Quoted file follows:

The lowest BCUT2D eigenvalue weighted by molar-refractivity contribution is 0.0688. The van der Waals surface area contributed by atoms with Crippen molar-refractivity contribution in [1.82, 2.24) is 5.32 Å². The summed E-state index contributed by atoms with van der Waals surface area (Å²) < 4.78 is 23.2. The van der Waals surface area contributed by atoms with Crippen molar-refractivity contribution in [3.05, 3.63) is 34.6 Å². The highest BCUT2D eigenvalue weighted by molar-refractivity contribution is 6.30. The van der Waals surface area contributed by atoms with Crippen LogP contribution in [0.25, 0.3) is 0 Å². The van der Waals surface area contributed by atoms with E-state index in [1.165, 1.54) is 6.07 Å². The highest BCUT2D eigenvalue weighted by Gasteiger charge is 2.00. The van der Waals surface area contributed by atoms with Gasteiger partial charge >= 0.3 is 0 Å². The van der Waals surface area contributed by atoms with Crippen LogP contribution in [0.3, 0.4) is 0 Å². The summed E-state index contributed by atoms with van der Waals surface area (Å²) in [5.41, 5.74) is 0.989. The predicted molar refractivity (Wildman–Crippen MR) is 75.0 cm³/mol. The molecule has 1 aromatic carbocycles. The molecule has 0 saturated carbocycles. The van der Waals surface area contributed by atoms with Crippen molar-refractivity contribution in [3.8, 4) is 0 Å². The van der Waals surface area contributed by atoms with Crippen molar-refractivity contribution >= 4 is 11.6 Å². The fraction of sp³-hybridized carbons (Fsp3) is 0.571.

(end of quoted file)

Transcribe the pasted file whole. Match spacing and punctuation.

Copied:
The lowest BCUT2D eigenvalue weighted by molar-refractivity contribution is 0.0688. The van der Waals surface area contributed by atoms with Crippen molar-refractivity contribution in [1.82, 2.24) is 5.32 Å². The summed E-state index contributed by atoms with van der Waals surface area (Å²) < 4.78 is 23.2. The van der Waals surface area contributed by atoms with Crippen molar-refractivity contribution in [3.05, 3.63) is 34.6 Å². The highest BCUT2D eigenvalue weighted by molar-refractivity contribution is 6.30. The van der Waals surface area contributed by atoms with Crippen LogP contribution in [0.25, 0.3) is 0 Å². The van der Waals surface area contributed by atoms with E-state index in [1.165, 1.54) is 6.07 Å². The highest BCUT2D eigenvalue weighted by Gasteiger charge is 2.00. The van der Waals surface area contributed by atoms with Gasteiger partial charge >= 0.3 is 0 Å². The van der Waals surface area contributed by atoms with Crippen LogP contribution in [0.3, 0.4) is 0 Å². The summed E-state index contributed by atoms with van der Waals surface area (Å²) in [5.41, 5.74) is 0.989. The predicted molar refractivity (Wildman–Crippen MR) is 75.0 cm³/mol. The molecule has 1 aromatic carbocycles. The molecule has 0 saturated carbocycles. The van der Waals surface area contributed by atoms with Crippen molar-refractivity contribution in [3.8, 4) is 0 Å². The van der Waals surface area contributed by atoms with Crippen molar-refractivity contribution >= 4 is 11.6 Å². The fraction of sp³-hybridized carbons (Fsp3) is 0.571.